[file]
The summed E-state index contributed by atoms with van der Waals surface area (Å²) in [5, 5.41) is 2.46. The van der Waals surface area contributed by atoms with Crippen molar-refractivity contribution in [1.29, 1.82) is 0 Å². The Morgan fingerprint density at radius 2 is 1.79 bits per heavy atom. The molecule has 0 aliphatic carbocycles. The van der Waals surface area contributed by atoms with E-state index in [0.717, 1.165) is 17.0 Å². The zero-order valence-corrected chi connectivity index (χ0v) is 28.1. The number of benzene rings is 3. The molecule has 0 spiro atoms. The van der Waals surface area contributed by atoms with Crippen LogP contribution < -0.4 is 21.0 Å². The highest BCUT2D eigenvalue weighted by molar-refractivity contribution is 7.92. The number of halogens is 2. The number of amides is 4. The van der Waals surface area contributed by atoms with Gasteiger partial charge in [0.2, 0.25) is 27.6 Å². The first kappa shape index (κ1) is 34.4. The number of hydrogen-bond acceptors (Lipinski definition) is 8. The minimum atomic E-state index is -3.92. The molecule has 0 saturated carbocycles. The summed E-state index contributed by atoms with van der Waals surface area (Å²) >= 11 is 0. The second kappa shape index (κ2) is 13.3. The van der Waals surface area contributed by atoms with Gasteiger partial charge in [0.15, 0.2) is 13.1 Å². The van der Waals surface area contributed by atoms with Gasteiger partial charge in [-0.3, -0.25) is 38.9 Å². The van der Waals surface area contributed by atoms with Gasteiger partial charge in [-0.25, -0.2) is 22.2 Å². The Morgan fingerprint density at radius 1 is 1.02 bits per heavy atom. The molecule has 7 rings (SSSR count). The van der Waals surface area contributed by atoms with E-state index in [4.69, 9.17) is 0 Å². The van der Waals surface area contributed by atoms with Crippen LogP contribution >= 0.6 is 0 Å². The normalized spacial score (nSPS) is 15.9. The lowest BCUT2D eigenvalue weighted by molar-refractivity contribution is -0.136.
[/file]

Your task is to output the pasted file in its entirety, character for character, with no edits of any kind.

The summed E-state index contributed by atoms with van der Waals surface area (Å²) in [5, 5.41) is 2.46. The van der Waals surface area contributed by atoms with Crippen molar-refractivity contribution in [1.29, 1.82) is 0 Å². The Morgan fingerprint density at radius 2 is 1.79 bits per heavy atom. The molecule has 0 aliphatic carbocycles. The van der Waals surface area contributed by atoms with E-state index in [0.717, 1.165) is 17.0 Å². The zero-order valence-corrected chi connectivity index (χ0v) is 28.1. The number of benzene rings is 3. The molecule has 0 spiro atoms. The van der Waals surface area contributed by atoms with Crippen LogP contribution < -0.4 is 21.0 Å². The highest BCUT2D eigenvalue weighted by molar-refractivity contribution is 7.92. The number of halogens is 2. The number of amides is 4. The van der Waals surface area contributed by atoms with Gasteiger partial charge in [0.2, 0.25) is 27.6 Å². The first kappa shape index (κ1) is 34.4. The number of hydrogen-bond acceptors (Lipinski definition) is 8. The minimum atomic E-state index is -3.92. The molecule has 0 saturated carbocycles. The summed E-state index contributed by atoms with van der Waals surface area (Å²) >= 11 is 0. The second kappa shape index (κ2) is 13.3. The van der Waals surface area contributed by atoms with Gasteiger partial charge in [0.15, 0.2) is 13.1 Å². The van der Waals surface area contributed by atoms with Gasteiger partial charge in [-0.3, -0.25) is 38.9 Å². The van der Waals surface area contributed by atoms with Gasteiger partial charge in [-0.25, -0.2) is 22.2 Å². The Morgan fingerprint density at radius 1 is 1.02 bits per heavy atom. The molecule has 7 rings (SSSR count). The van der Waals surface area contributed by atoms with E-state index in [4.69, 9.17) is 0 Å². The van der Waals surface area contributed by atoms with Crippen LogP contribution >= 0.6 is 0 Å². The normalized spacial score (nSPS) is 15.9. The lowest BCUT2D eigenvalue weighted by molar-refractivity contribution is -0.136.